Updated from 2:24 p.m. EDT

The hits just keep coming for Research In Motion ( RIMM).

On Wednesday, the U.S. Supreme Court denied the company's request to delay proceedings in a long-running patent dispute with NTP while RIM put together -- and the high court considered -- an appeal in the case. The decision is only the latest legal setback for RIM, which faces the possibility of being barred from offering its popular BlackBerry service in the U.S. as an outcome of the case.

The decision clears the way for a district court to resume consideration of the case. The court, which already found RIM guilty of infringing NTP's patents, will consider whether to re-impose an injunction against the company's BlackBerry service.

"This is an important development," said Jim Wallace, an attorney with Wiley Rein Fielding, which represents NTP.

But, in a statement, RIM disputed that notion, suggesting that the Supreme Court was simply following normal procedures. The high court may still decide to take up the case, a factor that the district court will have to weigh into its proceedings, RIM said.

"While further review by the Supreme Court is generally uncommon, RIM continues to believe this case raises significant national and international issues warranting further appellate review," the company said in the statement.

Representatives of RIM did not immediately return calls seeking further comment.

The denial of the stay was issued without an explanation from Chief Justice John Roberts.

But investors seemed relatively untroubled by the development. In recent trading, RIM shares were off just 7 cents, or less than 1%, to $57.33. Earlier in the session, when news broke that there was a court decision, RIM's stock was off as much as 6.5%.

Regardless of the ruling, RIM can still file an appeal with the Supreme Court. However, today's decision, issued by Chief Justice Roberts, is a strong indication that the high court would ultimately decline to hear the appeal or overrule lower court decisions in the case, Wallace said.

The case will now proceed on two tracks, one at the Supreme Court level, should RIM decide to pursue an appeal there, and one at the district court level. The lower court will have the duty of sorting out a disputed settlement between the companies and, should it consider the settlement void, penalties against RIM.

In an earlier phase of the case, the district court imposed an injunction against RIM that would have barred it from offering its BlackBerry service, but the court immediately stayed enforcement of that injunction, and the appeals court overturned it.

The district court will set the schedule for new proceedings in the case "within the next few weeks," according to RIM and Wallace.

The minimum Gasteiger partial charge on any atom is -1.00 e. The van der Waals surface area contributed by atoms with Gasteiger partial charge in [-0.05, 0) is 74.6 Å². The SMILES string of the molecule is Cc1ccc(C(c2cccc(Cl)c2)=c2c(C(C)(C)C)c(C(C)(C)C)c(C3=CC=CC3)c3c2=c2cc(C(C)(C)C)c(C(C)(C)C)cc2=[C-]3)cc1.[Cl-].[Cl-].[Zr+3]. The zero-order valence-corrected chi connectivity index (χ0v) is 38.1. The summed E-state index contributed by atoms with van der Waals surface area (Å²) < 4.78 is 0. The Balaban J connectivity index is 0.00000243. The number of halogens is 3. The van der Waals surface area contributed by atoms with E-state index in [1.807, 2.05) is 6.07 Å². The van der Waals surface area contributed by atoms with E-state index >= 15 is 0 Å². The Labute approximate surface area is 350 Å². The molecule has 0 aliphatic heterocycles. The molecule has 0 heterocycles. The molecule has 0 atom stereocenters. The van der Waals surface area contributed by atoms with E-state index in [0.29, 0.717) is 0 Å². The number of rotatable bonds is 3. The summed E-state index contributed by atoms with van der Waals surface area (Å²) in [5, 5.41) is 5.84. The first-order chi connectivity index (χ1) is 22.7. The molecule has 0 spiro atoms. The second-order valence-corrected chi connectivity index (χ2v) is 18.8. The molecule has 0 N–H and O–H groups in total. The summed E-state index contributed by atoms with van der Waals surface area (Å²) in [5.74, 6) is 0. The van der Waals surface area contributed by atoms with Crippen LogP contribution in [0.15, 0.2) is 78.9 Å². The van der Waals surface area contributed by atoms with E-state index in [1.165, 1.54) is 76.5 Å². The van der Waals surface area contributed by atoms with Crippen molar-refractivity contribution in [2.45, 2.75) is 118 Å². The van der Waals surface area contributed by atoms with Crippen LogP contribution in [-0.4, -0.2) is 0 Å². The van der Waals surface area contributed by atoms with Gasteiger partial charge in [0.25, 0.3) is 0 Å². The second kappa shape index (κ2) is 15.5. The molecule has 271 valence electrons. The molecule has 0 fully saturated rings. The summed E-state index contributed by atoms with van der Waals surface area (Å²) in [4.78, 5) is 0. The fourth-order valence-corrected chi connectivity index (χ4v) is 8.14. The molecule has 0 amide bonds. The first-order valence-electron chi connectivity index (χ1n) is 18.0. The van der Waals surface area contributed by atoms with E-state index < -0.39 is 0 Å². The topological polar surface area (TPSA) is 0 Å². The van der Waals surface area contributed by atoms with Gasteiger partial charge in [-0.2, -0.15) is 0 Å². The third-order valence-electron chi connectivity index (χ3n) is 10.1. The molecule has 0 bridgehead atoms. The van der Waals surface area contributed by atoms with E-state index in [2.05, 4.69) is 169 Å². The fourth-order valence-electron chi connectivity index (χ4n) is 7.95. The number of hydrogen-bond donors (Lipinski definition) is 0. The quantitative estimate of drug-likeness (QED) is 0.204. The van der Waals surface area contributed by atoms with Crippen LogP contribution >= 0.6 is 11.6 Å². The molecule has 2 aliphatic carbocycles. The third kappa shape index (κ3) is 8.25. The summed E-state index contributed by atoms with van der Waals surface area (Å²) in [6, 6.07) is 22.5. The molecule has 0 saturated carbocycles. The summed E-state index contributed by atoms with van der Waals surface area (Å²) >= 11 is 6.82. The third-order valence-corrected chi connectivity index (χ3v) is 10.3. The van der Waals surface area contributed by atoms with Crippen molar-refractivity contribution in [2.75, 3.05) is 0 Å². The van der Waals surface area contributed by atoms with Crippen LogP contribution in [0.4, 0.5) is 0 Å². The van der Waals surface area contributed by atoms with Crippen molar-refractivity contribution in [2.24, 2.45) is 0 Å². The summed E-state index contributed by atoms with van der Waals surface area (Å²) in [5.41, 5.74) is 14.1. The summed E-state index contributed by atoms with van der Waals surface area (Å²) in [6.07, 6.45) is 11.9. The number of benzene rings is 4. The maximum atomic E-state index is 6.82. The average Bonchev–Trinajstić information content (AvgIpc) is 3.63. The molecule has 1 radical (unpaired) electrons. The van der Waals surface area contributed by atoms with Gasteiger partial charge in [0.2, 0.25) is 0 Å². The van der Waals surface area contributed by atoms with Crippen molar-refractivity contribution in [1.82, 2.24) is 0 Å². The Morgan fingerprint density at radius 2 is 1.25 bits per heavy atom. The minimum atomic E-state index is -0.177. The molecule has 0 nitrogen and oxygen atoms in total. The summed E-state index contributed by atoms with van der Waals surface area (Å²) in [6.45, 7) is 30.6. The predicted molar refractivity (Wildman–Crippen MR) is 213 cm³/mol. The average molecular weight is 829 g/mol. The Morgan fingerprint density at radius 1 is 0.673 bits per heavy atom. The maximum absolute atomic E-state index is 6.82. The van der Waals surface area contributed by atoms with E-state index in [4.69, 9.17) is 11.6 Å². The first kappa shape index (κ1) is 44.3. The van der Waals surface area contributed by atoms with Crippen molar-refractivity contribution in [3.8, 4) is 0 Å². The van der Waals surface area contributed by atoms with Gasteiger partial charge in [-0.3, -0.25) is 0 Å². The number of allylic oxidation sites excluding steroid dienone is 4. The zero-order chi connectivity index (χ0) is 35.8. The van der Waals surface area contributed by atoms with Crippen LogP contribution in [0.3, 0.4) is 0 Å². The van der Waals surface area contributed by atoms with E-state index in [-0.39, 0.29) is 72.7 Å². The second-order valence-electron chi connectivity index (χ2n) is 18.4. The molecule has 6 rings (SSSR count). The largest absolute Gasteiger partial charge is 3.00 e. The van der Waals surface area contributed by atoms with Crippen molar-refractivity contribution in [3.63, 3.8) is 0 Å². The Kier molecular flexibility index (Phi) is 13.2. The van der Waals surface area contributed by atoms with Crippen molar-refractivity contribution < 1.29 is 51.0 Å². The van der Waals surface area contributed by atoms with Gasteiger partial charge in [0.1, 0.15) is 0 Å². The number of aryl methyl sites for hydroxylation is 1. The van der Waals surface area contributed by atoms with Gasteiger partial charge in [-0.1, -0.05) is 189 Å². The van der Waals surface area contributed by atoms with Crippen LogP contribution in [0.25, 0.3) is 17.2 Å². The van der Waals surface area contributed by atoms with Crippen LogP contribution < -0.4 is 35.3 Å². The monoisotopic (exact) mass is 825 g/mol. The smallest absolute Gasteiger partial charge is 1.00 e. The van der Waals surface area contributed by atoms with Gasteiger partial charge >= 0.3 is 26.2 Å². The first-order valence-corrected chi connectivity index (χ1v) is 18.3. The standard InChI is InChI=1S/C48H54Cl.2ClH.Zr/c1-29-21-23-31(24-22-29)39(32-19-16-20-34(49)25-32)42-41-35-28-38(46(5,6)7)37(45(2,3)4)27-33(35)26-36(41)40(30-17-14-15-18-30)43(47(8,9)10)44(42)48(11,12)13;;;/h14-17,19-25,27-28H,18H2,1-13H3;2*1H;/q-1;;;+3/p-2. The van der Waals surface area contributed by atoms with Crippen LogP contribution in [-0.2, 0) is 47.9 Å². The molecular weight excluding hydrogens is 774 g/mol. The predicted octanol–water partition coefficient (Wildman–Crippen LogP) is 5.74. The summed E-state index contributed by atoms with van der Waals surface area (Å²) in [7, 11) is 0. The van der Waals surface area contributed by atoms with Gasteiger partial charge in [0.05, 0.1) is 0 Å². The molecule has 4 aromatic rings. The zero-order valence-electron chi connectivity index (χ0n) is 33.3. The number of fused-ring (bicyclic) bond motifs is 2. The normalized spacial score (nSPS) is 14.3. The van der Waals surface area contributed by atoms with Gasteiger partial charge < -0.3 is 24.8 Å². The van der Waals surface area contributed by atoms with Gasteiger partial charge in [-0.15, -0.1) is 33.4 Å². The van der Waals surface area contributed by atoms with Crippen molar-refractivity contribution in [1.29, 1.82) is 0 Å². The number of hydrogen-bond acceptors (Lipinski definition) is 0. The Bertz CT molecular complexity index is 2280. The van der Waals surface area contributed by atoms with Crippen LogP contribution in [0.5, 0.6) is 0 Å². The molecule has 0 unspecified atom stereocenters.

The decision Wednesday is the third setback this month for RIM in the case. Foreshadowing Wednesday's ruling by the high court, a federal appeals court last week rejected RIM's request to delay proceedings in the case until the Supreme Court decided whether to hear RIM's appeal. Earlier in the month, the appeals court denied RIM's request to have the case re-heard by an en-banc panel of 12 judges.

Last December, the appeals court largely upheld the district court's finding that RIM had infringed on NTP's patents. NTP, a private patent holding company, owns a series of patents covering wireless email systems. In August, the appeals court narrowed its ruling, throwing out several findings of infringement. Still, the court upheld the finding that RIM infringed on seven NTP patent claims.

The companies appeared to have settled the case in March, with RIM agreeing to pay NTP $450 million. But in June, RIM acknowledged that the settlement agreement had fallen apart. RIM claims that the settlement was binding and should be enforced by the courts, but NTP disputes that claim.

In the meantime, the U.S. Patent & Trademark Office has rejected all of NTP's patents on an initial review of its claims. RIM has made much of the patent office's actions, noting that they are based on evidence that wasn't used in the court case.

But the relevance of the rejections to the legal dispute is uncertain. NTP has the chance to appeal the rejections and stands a good chance of having at least some of the claims reinstated. And regardless of the outcome there, that patent office's re-examination proceedings are not binding on the courts. The courts can decide independently whether the patent office's actions have any bearing on whether NTP has legitimate patents and whether RIM infringed them.

Since the December ruling by the appeals court, RIM's stock price has often mirrored its legal fortunes. The company's shares are off 30% for the year and 45% since peaking with the initially positive reaction to the December ruling.